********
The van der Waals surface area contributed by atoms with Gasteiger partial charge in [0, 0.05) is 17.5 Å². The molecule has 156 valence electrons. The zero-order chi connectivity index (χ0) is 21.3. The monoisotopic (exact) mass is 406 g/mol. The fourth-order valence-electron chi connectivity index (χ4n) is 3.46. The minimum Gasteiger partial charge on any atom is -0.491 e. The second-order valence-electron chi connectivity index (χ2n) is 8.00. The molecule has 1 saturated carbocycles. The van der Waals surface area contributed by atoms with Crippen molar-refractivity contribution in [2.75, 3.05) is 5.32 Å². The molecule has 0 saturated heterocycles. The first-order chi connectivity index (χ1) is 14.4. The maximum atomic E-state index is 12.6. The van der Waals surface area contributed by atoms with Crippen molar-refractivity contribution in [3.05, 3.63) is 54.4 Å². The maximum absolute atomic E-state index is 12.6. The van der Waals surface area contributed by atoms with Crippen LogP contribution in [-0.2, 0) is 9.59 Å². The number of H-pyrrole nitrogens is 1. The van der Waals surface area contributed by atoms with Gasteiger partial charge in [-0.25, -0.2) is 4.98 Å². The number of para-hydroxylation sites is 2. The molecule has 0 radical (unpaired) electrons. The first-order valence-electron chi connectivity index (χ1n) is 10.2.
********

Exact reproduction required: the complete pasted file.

The van der Waals surface area contributed by atoms with Gasteiger partial charge in [0, 0.05) is 17.5 Å². The molecule has 156 valence electrons. The zero-order chi connectivity index (χ0) is 21.3. The monoisotopic (exact) mass is 406 g/mol. The fourth-order valence-electron chi connectivity index (χ4n) is 3.46. The minimum Gasteiger partial charge on any atom is -0.491 e. The second-order valence-electron chi connectivity index (χ2n) is 8.00. The molecule has 1 saturated carbocycles. The van der Waals surface area contributed by atoms with Crippen molar-refractivity contribution in [2.75, 3.05) is 5.32 Å². The molecule has 0 saturated heterocycles. The first-order chi connectivity index (χ1) is 14.4. The maximum atomic E-state index is 12.6. The van der Waals surface area contributed by atoms with Crippen molar-refractivity contribution in [3.05, 3.63) is 54.4 Å². The maximum absolute atomic E-state index is 12.6. The van der Waals surface area contributed by atoms with Crippen LogP contribution in [-0.2, 0) is 9.59 Å². The number of H-pyrrole nitrogens is 1. The van der Waals surface area contributed by atoms with Gasteiger partial charge in [-0.25, -0.2) is 4.98 Å². The number of para-hydroxylation sites is 2. The molecule has 0 radical (unpaired) electrons. The first-order valence-electron chi connectivity index (χ1n) is 10.2.